BB: I assume you make a great living from your work on commercials. Do you enjoy making them?

T: I’m a prostitute in love with her profession. That’s the best analogy I can think of. I’d sleep with them for free, but they pay me, so I say thank you.

BB: Both The Cell and The Fall take place in parallel worlds, one being real, the other being the world inside a character’s head. Was that a coincidence?

T: Big coincidence. The Fall was supposed to be made before The Cell. When The Cell came long, however, it was so set up, and they asked if I’d like to do it, and I thought, Why not? I used a completely different visual style for the two. The Cell was all CGI and theater, on a stage, whereas The Fall was all landscapes. The only similarity was that I used the same desert in both films, because I couldn’t find another one quit like it. [Ed. note: The desert is in Namibia.]


BB: Your brother had a hand in The Fall’s production. Is he your producing partner?

T: My brother is a lawyer with only one client, and that client is me. He came to the country and my dad wouldn’t support his education, so he took a janitor job and put me through college. So when I earned enough money to put him through college to become a lawyer, I did.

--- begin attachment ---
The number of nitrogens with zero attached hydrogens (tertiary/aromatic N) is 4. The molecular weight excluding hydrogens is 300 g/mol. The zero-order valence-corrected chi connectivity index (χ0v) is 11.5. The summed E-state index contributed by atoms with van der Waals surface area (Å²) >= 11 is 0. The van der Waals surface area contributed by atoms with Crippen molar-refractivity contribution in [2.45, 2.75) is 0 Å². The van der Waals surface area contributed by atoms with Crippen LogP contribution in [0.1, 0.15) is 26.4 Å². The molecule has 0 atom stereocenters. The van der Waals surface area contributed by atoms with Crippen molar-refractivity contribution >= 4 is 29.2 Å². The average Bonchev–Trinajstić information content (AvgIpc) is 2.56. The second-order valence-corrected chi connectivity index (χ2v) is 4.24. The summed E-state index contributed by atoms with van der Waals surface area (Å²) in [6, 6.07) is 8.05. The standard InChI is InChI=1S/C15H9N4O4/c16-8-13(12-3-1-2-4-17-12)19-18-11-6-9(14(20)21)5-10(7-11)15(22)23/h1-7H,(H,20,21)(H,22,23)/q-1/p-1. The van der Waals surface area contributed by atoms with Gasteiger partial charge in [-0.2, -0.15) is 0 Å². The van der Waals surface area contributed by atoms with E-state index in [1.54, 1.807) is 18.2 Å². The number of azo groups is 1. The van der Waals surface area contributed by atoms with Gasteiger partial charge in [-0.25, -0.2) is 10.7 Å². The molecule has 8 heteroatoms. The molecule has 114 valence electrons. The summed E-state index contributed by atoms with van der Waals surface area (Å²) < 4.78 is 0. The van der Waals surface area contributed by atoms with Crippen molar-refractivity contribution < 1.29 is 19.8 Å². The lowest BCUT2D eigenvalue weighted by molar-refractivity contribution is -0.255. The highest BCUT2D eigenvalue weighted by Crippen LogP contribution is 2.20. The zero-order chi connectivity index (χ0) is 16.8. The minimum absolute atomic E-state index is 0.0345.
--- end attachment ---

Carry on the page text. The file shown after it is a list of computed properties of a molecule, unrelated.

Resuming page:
BB: How did you develop your visual flair?

T: If I could put a finger on it, I would. I would say that I travel a lot and that my visual references tend to come from all over the place. They’re not so focused. I wouldn’t say I’m original, but the sources that inspire me are alien to everyone else, so I seem original.

BB: Lee Pace plays a crippled stuntman in the film, and you deceived the cast and crew into thinking he was paralyzed in real life. Why put him and the crew through that?

T: It had to be done, less for Lee and more for everyone else. It wasn’t about that cliché for actors, that in order to get into character, they need to live the part. It was more like, no matter how dire a situation, if you play it long enough, it becomes banal. I didn’t want anyone jumping on a cripple’s bed, or telling cripple jokes. And I knew no one would do that if they thought he really was crippled. It was quite a traumatic experience for people at the end.